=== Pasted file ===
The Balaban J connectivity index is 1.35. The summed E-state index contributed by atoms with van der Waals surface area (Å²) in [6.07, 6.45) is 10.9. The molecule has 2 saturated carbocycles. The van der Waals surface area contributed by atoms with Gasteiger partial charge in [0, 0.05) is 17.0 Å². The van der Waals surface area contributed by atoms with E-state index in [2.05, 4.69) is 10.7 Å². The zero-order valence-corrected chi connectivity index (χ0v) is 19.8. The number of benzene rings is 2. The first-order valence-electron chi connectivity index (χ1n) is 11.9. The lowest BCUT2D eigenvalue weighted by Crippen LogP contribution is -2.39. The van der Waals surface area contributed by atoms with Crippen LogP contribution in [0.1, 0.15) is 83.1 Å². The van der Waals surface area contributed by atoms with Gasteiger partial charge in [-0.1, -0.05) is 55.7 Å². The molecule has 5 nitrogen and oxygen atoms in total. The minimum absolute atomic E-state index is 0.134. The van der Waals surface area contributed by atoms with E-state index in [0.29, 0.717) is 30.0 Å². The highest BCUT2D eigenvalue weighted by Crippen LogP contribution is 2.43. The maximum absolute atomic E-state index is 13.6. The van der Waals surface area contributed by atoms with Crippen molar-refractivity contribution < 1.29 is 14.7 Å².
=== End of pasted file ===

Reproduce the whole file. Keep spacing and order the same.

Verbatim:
The Balaban J connectivity index is 1.35. The summed E-state index contributed by atoms with van der Waals surface area (Å²) in [6.07, 6.45) is 10.9. The molecule has 2 saturated carbocycles. The van der Waals surface area contributed by atoms with Gasteiger partial charge in [0, 0.05) is 17.0 Å². The van der Waals surface area contributed by atoms with E-state index in [2.05, 4.69) is 10.7 Å². The zero-order valence-corrected chi connectivity index (χ0v) is 19.8. The number of benzene rings is 2. The first-order valence-electron chi connectivity index (χ1n) is 11.9. The lowest BCUT2D eigenvalue weighted by Crippen LogP contribution is -2.39. The van der Waals surface area contributed by atoms with Crippen LogP contribution in [0.1, 0.15) is 83.1 Å². The van der Waals surface area contributed by atoms with Gasteiger partial charge in [-0.1, -0.05) is 55.7 Å². The molecule has 5 nitrogen and oxygen atoms in total. The minimum absolute atomic E-state index is 0.134. The van der Waals surface area contributed by atoms with E-state index in [0.29, 0.717) is 30.0 Å². The highest BCUT2D eigenvalue weighted by Crippen LogP contribution is 2.43. The maximum absolute atomic E-state index is 13.6. The van der Waals surface area contributed by atoms with Crippen molar-refractivity contribution < 1.29 is 14.7 Å².